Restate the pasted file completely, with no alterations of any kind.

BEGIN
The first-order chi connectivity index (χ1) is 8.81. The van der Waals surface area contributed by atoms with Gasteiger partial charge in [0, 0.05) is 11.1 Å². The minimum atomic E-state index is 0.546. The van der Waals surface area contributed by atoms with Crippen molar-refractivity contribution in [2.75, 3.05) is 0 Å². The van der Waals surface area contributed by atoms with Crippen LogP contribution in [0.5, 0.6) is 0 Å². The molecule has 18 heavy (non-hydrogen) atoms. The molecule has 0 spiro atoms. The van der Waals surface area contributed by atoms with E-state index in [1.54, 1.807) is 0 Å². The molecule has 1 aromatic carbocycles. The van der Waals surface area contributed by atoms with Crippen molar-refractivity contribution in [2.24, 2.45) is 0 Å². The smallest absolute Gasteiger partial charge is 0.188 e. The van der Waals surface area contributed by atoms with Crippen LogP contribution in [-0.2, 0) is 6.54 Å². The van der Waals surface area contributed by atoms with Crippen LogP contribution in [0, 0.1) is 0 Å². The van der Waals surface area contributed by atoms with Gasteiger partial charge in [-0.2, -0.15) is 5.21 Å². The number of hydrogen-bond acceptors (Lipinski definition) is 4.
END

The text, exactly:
The first-order chi connectivity index (χ1) is 8.81. The van der Waals surface area contributed by atoms with Gasteiger partial charge in [0, 0.05) is 11.1 Å². The minimum atomic E-state index is 0.546. The van der Waals surface area contributed by atoms with Crippen molar-refractivity contribution in [2.75, 3.05) is 0 Å². The van der Waals surface area contributed by atoms with Crippen LogP contribution in [0.5, 0.6) is 0 Å². The molecule has 18 heavy (non-hydrogen) atoms. The molecule has 0 spiro atoms. The van der Waals surface area contributed by atoms with E-state index in [1.54, 1.807) is 0 Å². The molecule has 1 aromatic carbocycles. The van der Waals surface area contributed by atoms with Crippen molar-refractivity contribution in [2.24, 2.45) is 0 Å². The smallest absolute Gasteiger partial charge is 0.188 e. The van der Waals surface area contributed by atoms with Crippen LogP contribution in [-0.2, 0) is 6.54 Å². The van der Waals surface area contributed by atoms with Crippen LogP contribution in [0, 0.1) is 0 Å². The van der Waals surface area contributed by atoms with Gasteiger partial charge in [-0.2, -0.15) is 5.21 Å². The number of hydrogen-bond acceptors (Lipinski definition) is 4.